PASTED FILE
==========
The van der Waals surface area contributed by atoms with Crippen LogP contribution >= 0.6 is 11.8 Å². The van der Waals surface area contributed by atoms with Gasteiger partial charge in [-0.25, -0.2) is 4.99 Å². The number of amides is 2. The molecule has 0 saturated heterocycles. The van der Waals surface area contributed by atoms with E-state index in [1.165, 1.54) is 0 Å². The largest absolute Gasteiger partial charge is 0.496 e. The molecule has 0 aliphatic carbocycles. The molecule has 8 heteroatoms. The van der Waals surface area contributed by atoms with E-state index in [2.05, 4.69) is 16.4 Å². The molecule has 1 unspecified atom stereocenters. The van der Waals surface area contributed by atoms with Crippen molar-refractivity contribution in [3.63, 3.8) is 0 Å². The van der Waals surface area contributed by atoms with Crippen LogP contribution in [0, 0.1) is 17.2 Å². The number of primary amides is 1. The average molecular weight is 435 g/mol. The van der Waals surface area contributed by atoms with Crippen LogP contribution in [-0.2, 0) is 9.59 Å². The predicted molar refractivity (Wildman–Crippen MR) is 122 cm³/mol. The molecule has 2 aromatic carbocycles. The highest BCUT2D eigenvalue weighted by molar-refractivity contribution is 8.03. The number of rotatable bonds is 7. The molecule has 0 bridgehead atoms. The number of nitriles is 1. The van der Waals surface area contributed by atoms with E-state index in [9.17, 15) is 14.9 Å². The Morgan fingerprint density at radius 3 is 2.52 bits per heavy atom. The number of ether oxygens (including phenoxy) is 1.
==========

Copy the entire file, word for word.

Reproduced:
The van der Waals surface area contributed by atoms with Crippen LogP contribution >= 0.6 is 11.8 Å². The van der Waals surface area contributed by atoms with Gasteiger partial charge in [-0.25, -0.2) is 4.99 Å². The number of amides is 2. The molecule has 0 saturated heterocycles. The van der Waals surface area contributed by atoms with E-state index in [1.165, 1.54) is 0 Å². The largest absolute Gasteiger partial charge is 0.496 e. The molecule has 0 aliphatic carbocycles. The molecule has 8 heteroatoms. The van der Waals surface area contributed by atoms with E-state index in [2.05, 4.69) is 16.4 Å². The molecule has 1 unspecified atom stereocenters. The van der Waals surface area contributed by atoms with Crippen molar-refractivity contribution in [3.63, 3.8) is 0 Å². The van der Waals surface area contributed by atoms with Crippen LogP contribution in [0, 0.1) is 17.2 Å². The number of primary amides is 1. The average molecular weight is 435 g/mol. The van der Waals surface area contributed by atoms with Crippen LogP contribution in [-0.2, 0) is 9.59 Å². The predicted molar refractivity (Wildman–Crippen MR) is 122 cm³/mol. The molecule has 2 aromatic carbocycles. The highest BCUT2D eigenvalue weighted by molar-refractivity contribution is 8.03. The number of rotatable bonds is 7. The molecule has 0 bridgehead atoms. The number of nitriles is 1. The van der Waals surface area contributed by atoms with E-state index in [9.17, 15) is 14.9 Å². The Morgan fingerprint density at radius 3 is 2.52 bits per heavy atom. The number of ether oxygens (including phenoxy) is 1.